Spring break memories 

Today's kids don't know how to drink

Today's kids don't know how to drink
It's time for spring break, that wonderful time of year when the booze flows like water and college students learn how to puke.
By making the richest people richer and everyone else poorer, they've forced our youth to drink cheap, gut-busting alcohol, which has naturally led to a rise in vomiting.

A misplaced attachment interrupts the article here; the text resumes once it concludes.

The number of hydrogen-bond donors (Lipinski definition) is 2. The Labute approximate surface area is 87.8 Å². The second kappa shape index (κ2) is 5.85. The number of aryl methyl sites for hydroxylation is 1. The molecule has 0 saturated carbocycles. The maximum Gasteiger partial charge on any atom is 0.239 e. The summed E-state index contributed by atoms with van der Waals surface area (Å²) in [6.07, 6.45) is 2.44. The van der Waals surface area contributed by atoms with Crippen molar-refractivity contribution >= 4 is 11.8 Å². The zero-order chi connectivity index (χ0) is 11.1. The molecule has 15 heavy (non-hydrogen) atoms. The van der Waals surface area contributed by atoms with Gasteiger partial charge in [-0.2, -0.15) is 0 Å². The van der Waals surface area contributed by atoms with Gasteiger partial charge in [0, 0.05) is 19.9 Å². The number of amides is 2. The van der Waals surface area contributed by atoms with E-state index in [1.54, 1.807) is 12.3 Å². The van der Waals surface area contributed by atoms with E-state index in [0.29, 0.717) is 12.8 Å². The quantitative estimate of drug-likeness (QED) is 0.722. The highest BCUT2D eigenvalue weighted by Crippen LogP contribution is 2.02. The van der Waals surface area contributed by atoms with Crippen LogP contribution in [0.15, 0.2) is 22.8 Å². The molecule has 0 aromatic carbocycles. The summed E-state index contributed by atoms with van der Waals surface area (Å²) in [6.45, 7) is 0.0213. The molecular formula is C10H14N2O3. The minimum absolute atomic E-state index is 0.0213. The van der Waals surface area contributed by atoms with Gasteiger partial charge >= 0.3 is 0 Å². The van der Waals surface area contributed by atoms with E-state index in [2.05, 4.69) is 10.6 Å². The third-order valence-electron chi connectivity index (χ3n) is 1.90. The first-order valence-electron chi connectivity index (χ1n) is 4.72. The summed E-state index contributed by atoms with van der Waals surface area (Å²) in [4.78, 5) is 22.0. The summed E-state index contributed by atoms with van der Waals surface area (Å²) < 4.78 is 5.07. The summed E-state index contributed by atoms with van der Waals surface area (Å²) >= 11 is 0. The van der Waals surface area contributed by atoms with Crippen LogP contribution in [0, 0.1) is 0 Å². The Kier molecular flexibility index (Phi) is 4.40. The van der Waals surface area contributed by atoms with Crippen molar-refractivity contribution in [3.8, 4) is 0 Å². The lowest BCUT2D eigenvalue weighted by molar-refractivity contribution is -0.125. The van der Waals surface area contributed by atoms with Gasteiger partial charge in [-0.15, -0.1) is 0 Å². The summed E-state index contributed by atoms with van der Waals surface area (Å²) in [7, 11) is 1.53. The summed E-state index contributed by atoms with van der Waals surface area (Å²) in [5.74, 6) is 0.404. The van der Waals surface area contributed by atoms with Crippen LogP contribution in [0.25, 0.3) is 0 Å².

I'm too old for spring break, but I have fond memories of those years and carry the lessons they taught me even now. The mid-1980s were remarkably similar to current-day America, what with the enforced patriotism, jingoistic president and tax-and-spend record deficits. Luckily for us, times of crisis also produce the best parties and if there was one thing the '80s were good for, it was partying. It was about 20 years ago that some friends and myself paid out cash and boarded a bus to Daytona Beach, home of the drunkest college students in America. We rode there with students from a small all-girls school in Illinois, which sounds much more interesting than it turned out to be. We'd brought a couple cases of beer with us, figuring that we'd need some refreshments during the long bus ride. But instead of having the beer all to ourselves, we were quickly cleaned out by our fellow riders. Then one of my buddies dropped a one-hitter into the only toilet on the bus, disabling it for the rest of the trip. You can imagine the pain we all felt during that trip. Once we arrived in Daytona, it was four or five days of sunburns, hangovers and cheap beer. My only solid memory was talking with a young woman from Canada who told me that grape jelly potato chips were being sold in her homeland. For today's spring breakers, I give the following advice: Don't drink beer. Not only does it taste nasty, it will only make you sick and cause you to say stupid things. If you are old enough to legally buy liquor, you should stick with distilled spirits. A nice Canadian or Tennessee whiskey will serve your needs far better than any beer will. You can transport it in a flask for easier access. I must say that I am disappointed by the way in which the younger generation handles its alcohol. At each of the clubs I've visited lately, I've witnessed under-25 drinkers vomiting in the restrooms, something which almost never occurred in my day. I blame it, as I do most things these days, on the Republicans. They've created a culture in which the binge drinking of inexpensive booze is acceptable, and it's our youth who are paying the price. By making the richest people richer and everyone else poorer, they've forced our young to drink cheap, gut-busting alcohol, which has naturally led to a rise in vomiting. Very few people become sick after drinking some top-shelf cognac or premium whiskey, but fill them with Pabst or Iron City beer and they're puking like champions. It's just part of the cheapening of our culture that this administration has brought us, along with the outsourcing of all of our manufacturing and white-collar jobs. I get chills when I think about what another four years of this mess will bring our country. Will our new drinkers be gulping shot glasses of Woolite and Sterno by 2008? Will premium alcohol cost $500 a bottle, making Budweiser even more socially acceptable than it is? Our country is going to hell in a handbasket and will continue doing so until we take a broom to Washington and sweep it clean of the religious cultists and hard-core xenophobes who make up the majority leadership. A quote from Richard Nixon comes to mind. "I've heard people say, 'After all they're a bunch of rats. What we ought to do is to go out and shoot 'em,'" he said in 1954. "Well, I'll agree they're a bunch of rats, but when you shoot rats, you have to shoot straight." We need to shoot straight these days. Whether it's the militarization of our culture, the expansion of monopolies or the spread of cheap alcohol, we have to stay on target until November. Don't just call Bush the Antichrist, point people to the many fundamentalist conservatives who've been raising the issue. Evangelist Chuck Baldwin, known for his right-wing views, has said that while he doesn't think Bush is Mister 666, he "possesses more deceptive qualities than Clinton did and, therefore, is more dangerous. I also now understand more clearly how even 'the elect' can be deceived. Bush's acceptance by the overwhelming majority of Christian people proves the country is ready for the Antichrist, whoever he is." Word. I've gotten some e-mail from people asking me to step forward and put my beliefs on the line. That's why I am announcing that I plan to run this summer to be a Democratic delegate to the national convention in Boston. If selected to serve, I intend to represent the dispossessed people of Central Indiana at the convention. If there are any leaders within the county Democratic Party who want to help me out, contact me c/o this newspaper and we'll talk. Meanwhile, there are only 222 days left until Nov. 2. If you haven't registered to vote yet, you can still do so. Visit your license branch, www.in.gov/sos/elections/vote_reg.html or rockthevote.org. Your future grandchildren will thank you for rescuing America.

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